The cost of offshore wind is being jacked up by Government-mandated ‘auction fees’ just as the Government negotiates with EDF about giving it massive handouts to fund Sizewell C. The Government has announced the award of leases to build 8 GW of offshore windfarms, but in doing so the Crown Estates (mainly the Government) will earn around £900 million a year from the fees that developers will pay the Government for the leases. This sum is broadly comparable with the annual sums are likely to pay out to EDF for developing Sizewell C. The Government’s latest leasing round for offshore wind sites has been panned by the trade association RenewableUK who said ‘too few sites were made available to meet……demand. Any auction run on that basis will inevitably lead to higher fees like this could ultimately mean higher costs for developers and consumers’. In fact three-quarters of the fees that developers will pay will go into Treasury funds (one quarter to the Crown); these funds will not offset the increase in prices for wind electricity that developers will charge when, in a few years time, they bid for contracts to supply electricity from the sites that have been leased. Indeed the costs of the auction fees will put up the capital costs of the offshore windfarms by at least 13 per cent (using RenewableUK figures).
100% Renewables UK 9th Feb 2021 read more »
‘Green jobs boost’ for Highlands after Global Energy Group bags major offshore wind contract. The Port of Nigg has been served a “green jobs boost” after it bagged a contract for work on what will be Scotland’s largest offshore wind farm.
Energy Voice 10th Feb 2021 read more »
Herald 10th Feb 2021 read more »
Times 10th Feb 2021 read more »
These are invigorating times for post-Brexit Britain’s efforts to secure a greener future by harvesting the winds around our coasts. On Monday the Crown Estate, which controls the seabed around England and Wales, announced the winners in its first offshore wind power licensing round in a decade. In March Crown Estate Scotland will announce the winners of its equivalent ScotWind auction. And today SSE Renewables, the privatised core of the old state-owned Scottish Hydro, has revealed a supply chain contract for the Seagreen 1.1-gigawatt array already under construction off the Angus coast. After his Holyrood clobbering last week over the Ferguson ferries debacle, Paul Wheelhouse, the Scottish government minister, wants us all to know what a “boost” that Seagreen contract is to his government’s “ambitious and world-leading plans” to orchestrate Scotland’s green recovery. Yet the contract, awarded to Global Energy Group at its Port of Nigg base, is only to run the marshalling and logistics for Seagreen’s 114 turbines and their foundation jackets, all of which are being fabricated elsewhere. The jackets are being built in the United Arab Emirates. The turbines, from Vestas, the Danish multinational, are being supplied via its Isle of Wight facility. GEG’s marshalling role at Nigg translates into only 48 new jobs on the Cromarty Firth.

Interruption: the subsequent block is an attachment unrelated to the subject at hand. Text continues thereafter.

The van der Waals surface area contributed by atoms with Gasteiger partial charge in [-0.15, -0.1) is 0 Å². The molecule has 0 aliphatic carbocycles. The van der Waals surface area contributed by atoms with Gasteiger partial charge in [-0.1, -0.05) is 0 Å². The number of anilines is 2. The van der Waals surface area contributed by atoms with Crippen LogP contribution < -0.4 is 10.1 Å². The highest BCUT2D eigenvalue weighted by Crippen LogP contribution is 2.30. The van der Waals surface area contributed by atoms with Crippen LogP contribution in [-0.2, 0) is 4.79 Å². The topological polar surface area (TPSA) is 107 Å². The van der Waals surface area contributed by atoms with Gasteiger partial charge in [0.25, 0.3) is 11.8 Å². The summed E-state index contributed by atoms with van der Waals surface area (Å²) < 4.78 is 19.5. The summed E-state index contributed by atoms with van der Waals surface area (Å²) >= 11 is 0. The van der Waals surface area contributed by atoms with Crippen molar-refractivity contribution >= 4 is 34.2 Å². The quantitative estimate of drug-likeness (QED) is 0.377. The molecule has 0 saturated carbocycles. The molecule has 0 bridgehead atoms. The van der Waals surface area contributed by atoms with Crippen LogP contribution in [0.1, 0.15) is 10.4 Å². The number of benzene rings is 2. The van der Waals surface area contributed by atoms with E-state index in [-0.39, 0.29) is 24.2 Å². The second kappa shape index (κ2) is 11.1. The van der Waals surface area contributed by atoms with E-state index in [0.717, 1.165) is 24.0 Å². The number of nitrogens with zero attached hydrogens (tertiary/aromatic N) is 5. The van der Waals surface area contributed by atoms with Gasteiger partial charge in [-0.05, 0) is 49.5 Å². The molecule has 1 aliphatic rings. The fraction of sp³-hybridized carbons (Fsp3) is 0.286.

Times 10th Feb 2021 read more »
The world’s biggest oil companies are no stranger to UK waters, but by the end of the decade they will be running more offshore wind turbines than oil rigs. BP has already made a splash with a record-breaking bid to build two giant windfarms in the Irish Sea. The company beat established renewable energy players by offering to pay the Crown Estate £900m a year to develop the sites, more than 15 times the price paid for similar deals in the past. Bernard Looney, the chief executive of BP, said the winning bid, announced earlier this week, marked the company’s entry into one of the world’s best offshore wind markets. “This is both important progress towards BP’s transformation into an integrated energy company as well as a significant next step in our long history in the UK,” Looney added. It has also marked a new battleground between oil companies and the traditional energy utilities they hope to emulate and usurp. BP’s big windfarm bet has drawn criticism from renewable energy developers which placed bids more in line with the results of previous seabed auctions – and lost. They claim that the price to be paid by BP is too steep, and the returns on investment will be too low.
Guardian 10th Feb 2021 read more »